Use a clean microfiber towel to wipe off any debris buildup inside. Also, the S9 dustbin is washable since the motor isn’t part of the assembly, but remove the filter since it isn’t washable.
The next easiest is the Roomba 600-series (614, 675, 690, and 690) with the wide swing door.
You could see how much access there is with the open door and the filter taken out.
The turbine in the middle represents the motor, so this dustbin isn’t washable. You could use a microfiber towel, brush tool, or a handheld vacuum with a brush attachment to clean this area.
The Roomba 960 and 980 also provide reasonable access to the inside of the dustbin with the wide pull-down door.
Again, since the motor is inside the bin, it’s not washable, so you’ll need to use a microfiber cloth or brush to clean the insides.
The Roomba 800 has a similar design to the 900 series, so if you own this model, the same steps apply to these robots.
Lastly is the Roomba E, I, and J series robots with the narrowest opening of the bunch.
Fortunately, the motor isn’t inside the dustbin, so these containers are washable, and iRobot recommends using warm water to rinse off debris.
Again, ensure that the filter is detached before putting it under the faucet.
Please wait for it to dry thoroughly before reattaching it to the robot. One way to speed up the process is by drying it with a microfiber towel.
Before I move to the next component, one thing that folks must do for these robots is to empty the dustbin after every single run (if you own a variant without the clean base station).
Doing this step prevents debris from regurgitating from the dustbin, creating a bigger mess, and preventing dust mites from breeding.
How to Clean Roomba Bin Sensors
Roomba robots have bin sensors that alert consumers if the dustbin is full.
Specific models like the J7, I6, and I3 (plus other I-series models) have these two sensors protruding outside the inlet from the extractors.
When these two are dirty, it can trigger a full bin error code even if the dustbin is empty.
Cleaning this is simple – use a clean microfiber towel to wipe it to remove any excess dust and debris sticking to them.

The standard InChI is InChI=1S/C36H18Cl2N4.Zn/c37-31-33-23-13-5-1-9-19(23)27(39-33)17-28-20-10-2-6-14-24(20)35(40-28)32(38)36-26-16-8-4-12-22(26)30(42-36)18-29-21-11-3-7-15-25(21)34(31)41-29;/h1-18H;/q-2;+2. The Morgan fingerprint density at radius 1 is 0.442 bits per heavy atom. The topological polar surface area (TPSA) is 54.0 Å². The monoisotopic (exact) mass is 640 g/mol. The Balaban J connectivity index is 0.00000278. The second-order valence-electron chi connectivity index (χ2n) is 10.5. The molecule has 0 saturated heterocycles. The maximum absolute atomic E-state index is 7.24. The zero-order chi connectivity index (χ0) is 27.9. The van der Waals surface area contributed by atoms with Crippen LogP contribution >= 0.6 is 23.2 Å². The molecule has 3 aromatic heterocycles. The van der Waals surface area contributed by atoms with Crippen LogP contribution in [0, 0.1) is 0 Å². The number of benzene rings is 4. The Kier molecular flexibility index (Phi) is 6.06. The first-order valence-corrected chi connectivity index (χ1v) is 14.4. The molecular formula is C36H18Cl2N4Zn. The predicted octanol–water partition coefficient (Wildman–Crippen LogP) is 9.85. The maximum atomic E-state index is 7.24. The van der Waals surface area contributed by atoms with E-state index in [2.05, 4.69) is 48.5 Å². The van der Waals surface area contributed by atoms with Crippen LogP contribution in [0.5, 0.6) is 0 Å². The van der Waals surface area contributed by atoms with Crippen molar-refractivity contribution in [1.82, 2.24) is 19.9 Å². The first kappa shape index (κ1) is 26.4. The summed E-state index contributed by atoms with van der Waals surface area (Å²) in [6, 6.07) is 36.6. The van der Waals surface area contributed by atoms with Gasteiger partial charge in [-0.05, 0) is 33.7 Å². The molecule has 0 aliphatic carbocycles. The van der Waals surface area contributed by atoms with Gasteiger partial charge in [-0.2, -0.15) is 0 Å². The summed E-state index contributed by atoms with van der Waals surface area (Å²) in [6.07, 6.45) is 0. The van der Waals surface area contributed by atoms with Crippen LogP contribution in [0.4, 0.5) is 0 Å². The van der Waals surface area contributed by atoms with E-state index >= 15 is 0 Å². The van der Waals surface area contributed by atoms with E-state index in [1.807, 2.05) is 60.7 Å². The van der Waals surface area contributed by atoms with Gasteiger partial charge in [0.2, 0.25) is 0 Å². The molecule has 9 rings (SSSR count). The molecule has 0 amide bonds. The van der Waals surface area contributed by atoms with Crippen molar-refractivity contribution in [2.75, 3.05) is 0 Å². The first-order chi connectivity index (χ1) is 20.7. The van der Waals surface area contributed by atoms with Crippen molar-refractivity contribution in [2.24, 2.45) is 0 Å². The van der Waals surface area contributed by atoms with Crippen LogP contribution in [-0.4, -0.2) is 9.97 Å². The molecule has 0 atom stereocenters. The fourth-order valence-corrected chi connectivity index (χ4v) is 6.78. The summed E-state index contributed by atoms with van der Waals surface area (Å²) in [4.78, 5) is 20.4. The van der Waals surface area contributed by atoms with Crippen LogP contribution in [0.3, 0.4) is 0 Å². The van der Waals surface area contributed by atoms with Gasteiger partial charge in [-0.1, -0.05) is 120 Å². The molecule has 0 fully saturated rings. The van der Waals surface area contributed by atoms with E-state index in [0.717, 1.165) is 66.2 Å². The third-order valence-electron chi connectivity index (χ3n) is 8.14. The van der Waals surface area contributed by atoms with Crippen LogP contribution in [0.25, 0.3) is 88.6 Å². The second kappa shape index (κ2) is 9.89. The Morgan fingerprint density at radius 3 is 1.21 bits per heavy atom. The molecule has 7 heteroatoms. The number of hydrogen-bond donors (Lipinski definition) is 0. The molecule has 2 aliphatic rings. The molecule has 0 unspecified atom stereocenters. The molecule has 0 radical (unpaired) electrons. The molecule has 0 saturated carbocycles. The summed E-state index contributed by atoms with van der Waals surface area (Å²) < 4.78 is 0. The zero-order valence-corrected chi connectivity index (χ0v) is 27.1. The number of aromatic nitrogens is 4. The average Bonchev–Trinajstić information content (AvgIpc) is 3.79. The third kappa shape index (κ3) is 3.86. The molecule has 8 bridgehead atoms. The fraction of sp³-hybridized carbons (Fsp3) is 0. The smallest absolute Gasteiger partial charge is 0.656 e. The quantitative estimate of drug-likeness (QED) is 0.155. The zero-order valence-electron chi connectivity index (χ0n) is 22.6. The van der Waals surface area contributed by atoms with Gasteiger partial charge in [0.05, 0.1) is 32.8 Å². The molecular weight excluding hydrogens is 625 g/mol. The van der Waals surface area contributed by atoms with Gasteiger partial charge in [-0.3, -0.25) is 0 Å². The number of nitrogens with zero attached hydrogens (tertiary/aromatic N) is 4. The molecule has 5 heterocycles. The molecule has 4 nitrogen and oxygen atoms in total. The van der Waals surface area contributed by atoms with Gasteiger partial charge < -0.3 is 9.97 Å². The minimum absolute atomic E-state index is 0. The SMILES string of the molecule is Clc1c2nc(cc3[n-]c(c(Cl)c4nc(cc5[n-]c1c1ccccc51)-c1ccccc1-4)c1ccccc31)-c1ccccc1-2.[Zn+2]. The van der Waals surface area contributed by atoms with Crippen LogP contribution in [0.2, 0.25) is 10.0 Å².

In other models like this Roomba 980, these sensors may look different.
It’s smaller than the E, I, and J series, but the function is the same.
And this connects to these ports on the dustbin.
Ensure these connection pins are free from buildup to prevent a full error bin code from firing.
For other variants like the 600 series, locating this sensor isn’t as straightforward.
I couldn’t see the two protruding towers anywhere behind the brush roll, only this strip of rubber lining behind it.
One way to ensure that the full bin error isn’t tripped erroneously is to clean the rubber component and the filter at least once weekly.
Sometimes, the error code is tripped due to a dirty filter. Ensure smooth operation by cleaning this part weekly.
How to Clean Roomba Sensors
Like any robot vacuum, Roomba products have a bevy of sensors that need periodic maintenance to function at their peak.
The primary of these sensors and most prone to dirt accumulation are the drop sensors, which are located around the edges underneath.
Failure to clean will result in a drop sensor error code (error 6) firing and disabling the robot.
Cleaning the drop sensors is easy by using a clean microfiber towel or cotton bud.
I like microfiber towels because of the soft texture that doesn’t easily scratch the surface.
Doing this task regularly will prevent any unnecessary buildup and prevent this code from disabling the robot.
Wipe the sensors around the edges gently with a dry towel. Avoid rubbing the clear sensors too vigorously to prevent excessive scuffing.
Another sensor to check is the optical sensor found in the E, I, J, and S series.
The 600-series doesn’t have this sensor since it uses iRobot’s most basic random algorithm.
Cleaning the optical sensor entails the same steps as the drop (or cliff) sensors.
Use a clean microfiber towel and gently wipe it on the recessed area so dust will stick to the towel and remove the accumulation.
Please realize that this optical sensor is similar to the one found in an optical mouse, so there’s no need to be overzealous in cleaning it.
Once you see the dust buildup is gone, you’re done. There’s no need to do anything more invasive.
Other sensors to clean are the full bin sensor (check the previous section) and the top-mounted camera (or front-facing camera in the J7).
The steps to cleaning these sensors are similar to the others – use a clean microfiber towel to gently wipe off the debris and dust accumulation, and that’s it.
How to Clean Roomba Bag
There’s not much maintenance involving the Roomba bag. Do a visual check twice a month (every 15th day or so), and dispose of it once it reaches full capacity.
If you want to reuse the bag, it’s possible to dump the contents into a trash container.
The first step is pushing down the rubber insert that seals the bag and shaking the small round opening over the bin to dispose of as much debris as possible.
Squeeze the bag to push out dirt until you get almost everything out.
You may need to wear a face mask if you’re an allergy sufferer to prevent any dust-induced sneezes, which can be annoying.
Once you’ve got most of the debris out, put the bag inside the clean base station.